76th UN General Assembly – a possible super spreader event?
The annual UN General Debate of the 76th session of the General Assembly is planned from
21 September to 27 September 2021. The General Debate at the 75th session was reduced to being a video play back session ( See Uncovered September 2020). At the forthcoming session it has been agreed that representatives can either be physically present in the General Assembly Hall to deliver the statement, or like last year, submit a pre-recorded video statement.
Delegations will have to abide by strict social distancing and masking protocols on the premises and will be restricted to a maximum of 4 members (including the speaker at the General Debate). All persons entering the premises will be required to attest as a condition of entry that they have not had symptoms of or been diagnosed with COVID-19, or had close contact with someone who has symptoms of or has been diagnosed with COVID-19, in the previous 14 days.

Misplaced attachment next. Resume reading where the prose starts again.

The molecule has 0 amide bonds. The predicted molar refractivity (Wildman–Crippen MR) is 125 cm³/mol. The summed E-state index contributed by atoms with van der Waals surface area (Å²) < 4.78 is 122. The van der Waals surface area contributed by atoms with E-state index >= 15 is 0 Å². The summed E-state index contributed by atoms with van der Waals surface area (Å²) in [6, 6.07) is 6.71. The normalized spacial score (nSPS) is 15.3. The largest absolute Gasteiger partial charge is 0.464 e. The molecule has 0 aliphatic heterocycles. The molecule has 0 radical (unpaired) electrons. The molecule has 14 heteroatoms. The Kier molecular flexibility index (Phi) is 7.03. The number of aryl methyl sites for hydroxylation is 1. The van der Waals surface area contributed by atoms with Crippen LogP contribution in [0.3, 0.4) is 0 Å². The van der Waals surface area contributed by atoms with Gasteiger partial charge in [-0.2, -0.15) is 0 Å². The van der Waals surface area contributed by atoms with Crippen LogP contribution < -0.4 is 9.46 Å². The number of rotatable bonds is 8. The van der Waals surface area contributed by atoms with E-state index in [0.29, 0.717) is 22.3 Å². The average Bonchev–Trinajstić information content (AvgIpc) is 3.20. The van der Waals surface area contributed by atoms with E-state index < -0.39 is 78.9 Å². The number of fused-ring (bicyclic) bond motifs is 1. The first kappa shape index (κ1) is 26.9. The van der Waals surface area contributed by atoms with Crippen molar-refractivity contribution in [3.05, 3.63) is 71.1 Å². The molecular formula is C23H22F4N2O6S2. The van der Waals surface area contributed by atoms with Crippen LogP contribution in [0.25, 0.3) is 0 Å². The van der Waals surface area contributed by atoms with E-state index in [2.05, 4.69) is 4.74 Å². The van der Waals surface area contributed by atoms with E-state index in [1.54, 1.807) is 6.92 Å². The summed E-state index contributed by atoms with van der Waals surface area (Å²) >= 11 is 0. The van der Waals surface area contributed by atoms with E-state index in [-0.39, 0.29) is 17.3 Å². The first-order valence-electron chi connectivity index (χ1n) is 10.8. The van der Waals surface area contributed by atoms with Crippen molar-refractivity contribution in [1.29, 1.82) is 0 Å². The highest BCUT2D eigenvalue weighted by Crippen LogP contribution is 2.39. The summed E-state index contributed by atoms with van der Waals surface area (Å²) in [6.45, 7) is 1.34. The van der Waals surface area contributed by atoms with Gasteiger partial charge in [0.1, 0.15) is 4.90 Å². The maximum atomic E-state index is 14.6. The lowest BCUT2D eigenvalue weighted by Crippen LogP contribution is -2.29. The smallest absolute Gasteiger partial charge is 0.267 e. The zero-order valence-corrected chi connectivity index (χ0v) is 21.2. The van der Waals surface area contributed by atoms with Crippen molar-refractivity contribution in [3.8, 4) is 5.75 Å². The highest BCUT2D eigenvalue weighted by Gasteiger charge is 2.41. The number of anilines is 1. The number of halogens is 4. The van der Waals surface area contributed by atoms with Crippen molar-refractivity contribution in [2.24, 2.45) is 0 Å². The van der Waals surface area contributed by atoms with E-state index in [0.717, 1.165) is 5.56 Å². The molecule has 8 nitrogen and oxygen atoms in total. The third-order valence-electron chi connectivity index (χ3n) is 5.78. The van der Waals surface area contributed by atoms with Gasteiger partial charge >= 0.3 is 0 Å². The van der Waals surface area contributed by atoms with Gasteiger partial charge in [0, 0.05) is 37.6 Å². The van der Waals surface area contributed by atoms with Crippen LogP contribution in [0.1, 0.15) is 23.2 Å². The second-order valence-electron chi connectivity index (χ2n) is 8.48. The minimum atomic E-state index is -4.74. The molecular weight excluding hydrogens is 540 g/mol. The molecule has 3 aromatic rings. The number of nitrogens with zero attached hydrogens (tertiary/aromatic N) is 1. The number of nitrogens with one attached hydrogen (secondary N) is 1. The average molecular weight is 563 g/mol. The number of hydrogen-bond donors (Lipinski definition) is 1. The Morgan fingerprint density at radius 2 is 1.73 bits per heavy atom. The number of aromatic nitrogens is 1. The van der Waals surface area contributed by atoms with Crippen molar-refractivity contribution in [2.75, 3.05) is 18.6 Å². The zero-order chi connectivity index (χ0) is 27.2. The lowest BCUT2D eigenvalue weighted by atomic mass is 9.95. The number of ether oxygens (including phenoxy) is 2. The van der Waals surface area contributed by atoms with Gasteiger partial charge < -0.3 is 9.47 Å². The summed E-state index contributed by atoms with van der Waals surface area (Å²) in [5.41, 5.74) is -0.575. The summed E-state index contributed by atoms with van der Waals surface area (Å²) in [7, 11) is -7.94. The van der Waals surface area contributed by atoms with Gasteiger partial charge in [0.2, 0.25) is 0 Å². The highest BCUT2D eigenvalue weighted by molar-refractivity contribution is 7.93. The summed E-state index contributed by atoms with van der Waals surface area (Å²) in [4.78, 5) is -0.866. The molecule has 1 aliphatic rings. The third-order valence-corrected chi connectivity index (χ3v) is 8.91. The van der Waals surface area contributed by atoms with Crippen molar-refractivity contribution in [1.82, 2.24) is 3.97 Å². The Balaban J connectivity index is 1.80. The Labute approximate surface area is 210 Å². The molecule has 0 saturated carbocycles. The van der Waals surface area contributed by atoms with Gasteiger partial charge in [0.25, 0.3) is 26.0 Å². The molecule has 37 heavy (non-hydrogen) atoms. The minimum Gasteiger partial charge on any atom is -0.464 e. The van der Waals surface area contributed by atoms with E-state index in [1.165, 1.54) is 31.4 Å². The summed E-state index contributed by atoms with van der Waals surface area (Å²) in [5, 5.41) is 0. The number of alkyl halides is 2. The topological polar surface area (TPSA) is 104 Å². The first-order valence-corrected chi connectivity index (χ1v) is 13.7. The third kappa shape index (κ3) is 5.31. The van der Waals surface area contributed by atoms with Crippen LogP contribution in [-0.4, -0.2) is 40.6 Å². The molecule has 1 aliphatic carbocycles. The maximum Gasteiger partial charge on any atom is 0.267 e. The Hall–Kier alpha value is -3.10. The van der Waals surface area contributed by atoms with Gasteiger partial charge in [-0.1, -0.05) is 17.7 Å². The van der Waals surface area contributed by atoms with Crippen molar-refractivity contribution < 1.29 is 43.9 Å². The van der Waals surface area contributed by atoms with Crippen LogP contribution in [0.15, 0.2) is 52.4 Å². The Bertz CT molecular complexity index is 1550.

While these arrangements are in the process of being implemented, the US Ambassador to the UN, Linda Thomas-Greenfield, is reported to have written to her counterparts suggesting that Heads of delegation should consider delivering their statements to the U.N. General Assembly’s General Debate by video in order to prevent the General Debate from being a “super-spreader event”. It reflects the rising risks posed by the resurgence of the Delta variant in the US.